The angle between the tailpeiece and bridge seems to get severe, so the tech sometimes raises the tailpiece studs to compensate alittle after intonating the guitar, and believe me this guy knows his stuff, I surmise the neck has probably moved in some way over time, thus affecting the position of the bridge.
 

Wilko

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Yeah, necks move up, making the bridges go down.

Mine's not all that high really. The saddles are short, too:

56_side.jpg
 

Joe Ganzler

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Pickup rings are just over 12mm high. For pickup and string clearance I know that most (if not all Bursts have saddles higher than 15mm).

Gladys is pretty high compared to some I've seen.

Don't forget to factor in fret size/height too; Gladys has been refretted...
 

The Stumble

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Dont forget to consider the fact there may have been a little too much sanding on the belly of a number of bursts which would also have an impact on the bridge height increasing it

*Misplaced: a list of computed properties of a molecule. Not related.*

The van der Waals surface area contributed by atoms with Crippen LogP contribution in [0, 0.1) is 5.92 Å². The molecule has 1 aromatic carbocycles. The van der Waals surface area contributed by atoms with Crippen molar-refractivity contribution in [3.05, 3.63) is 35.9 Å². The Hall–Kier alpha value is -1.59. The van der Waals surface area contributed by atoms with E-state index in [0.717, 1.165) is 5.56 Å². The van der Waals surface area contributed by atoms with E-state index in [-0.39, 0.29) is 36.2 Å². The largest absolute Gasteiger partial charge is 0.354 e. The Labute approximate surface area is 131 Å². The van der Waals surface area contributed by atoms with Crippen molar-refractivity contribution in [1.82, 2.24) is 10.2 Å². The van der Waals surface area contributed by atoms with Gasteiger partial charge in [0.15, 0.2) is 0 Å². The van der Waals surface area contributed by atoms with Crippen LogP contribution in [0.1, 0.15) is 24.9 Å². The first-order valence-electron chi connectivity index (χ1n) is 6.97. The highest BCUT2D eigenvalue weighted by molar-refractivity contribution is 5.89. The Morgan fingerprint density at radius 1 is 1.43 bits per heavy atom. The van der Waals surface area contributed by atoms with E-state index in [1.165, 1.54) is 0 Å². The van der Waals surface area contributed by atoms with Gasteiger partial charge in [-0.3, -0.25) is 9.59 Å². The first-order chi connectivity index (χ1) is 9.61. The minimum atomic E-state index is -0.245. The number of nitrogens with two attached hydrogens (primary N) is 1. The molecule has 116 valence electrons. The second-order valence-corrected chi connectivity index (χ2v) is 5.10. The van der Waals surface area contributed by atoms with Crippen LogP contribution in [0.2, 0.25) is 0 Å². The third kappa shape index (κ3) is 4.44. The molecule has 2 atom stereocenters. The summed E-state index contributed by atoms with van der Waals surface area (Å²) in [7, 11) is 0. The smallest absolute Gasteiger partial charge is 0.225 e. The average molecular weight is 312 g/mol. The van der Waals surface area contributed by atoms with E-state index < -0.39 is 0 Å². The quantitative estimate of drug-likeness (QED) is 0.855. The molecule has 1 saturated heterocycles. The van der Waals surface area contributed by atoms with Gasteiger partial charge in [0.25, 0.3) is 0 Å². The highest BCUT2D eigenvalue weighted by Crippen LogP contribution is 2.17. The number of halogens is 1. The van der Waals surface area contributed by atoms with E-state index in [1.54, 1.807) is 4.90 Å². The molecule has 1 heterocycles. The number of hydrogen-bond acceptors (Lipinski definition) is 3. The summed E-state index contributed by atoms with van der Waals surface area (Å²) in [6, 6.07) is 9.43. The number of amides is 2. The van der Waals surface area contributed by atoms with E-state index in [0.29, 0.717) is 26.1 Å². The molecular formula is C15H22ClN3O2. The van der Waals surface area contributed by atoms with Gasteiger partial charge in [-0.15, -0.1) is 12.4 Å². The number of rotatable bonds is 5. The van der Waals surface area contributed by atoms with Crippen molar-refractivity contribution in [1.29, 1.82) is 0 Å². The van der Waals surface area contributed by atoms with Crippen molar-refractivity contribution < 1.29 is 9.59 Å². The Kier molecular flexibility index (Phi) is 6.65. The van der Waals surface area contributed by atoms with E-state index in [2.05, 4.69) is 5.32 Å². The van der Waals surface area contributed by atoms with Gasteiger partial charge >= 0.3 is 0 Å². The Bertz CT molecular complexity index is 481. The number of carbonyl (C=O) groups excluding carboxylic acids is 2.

sunking101

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Jan 13, 2020
Messages
89
bridgeheight.jpg


Basically vintage bursts all tried to have the same setup as the picture in the beauty of the burst as shown above so the string is parallel to the top of the rings

Generally a low bridge is always desired as high bridges are brought about by bad neck angles and/ or flat topcarves and the need to have a high bridge to avoid string rattlle or choking on higher frets.

high bridges also increase the turning motion on the bridge studs themselves which will cause them to bend and fail over time which is why people install additional thumbwheels

High bridges also increase the string tension and make the strings harder to bend which is why most people top wrap there stings over the stop tail piece in this situation as it reduces the breakangle of the string as it passes over the saddle

vintage burst bridge heights normally range betwen 14mm to 15.5mm to the top of the saddle itself so wilkos is higher but i can appreciate people like different setups and different height actions

just my opinion , but if you like your setup this way that s fine man :salude
You seem to contradict the photo and your first paragraph in your subsequent paragraphs....

Yeah I know, thread resurrection time. 😊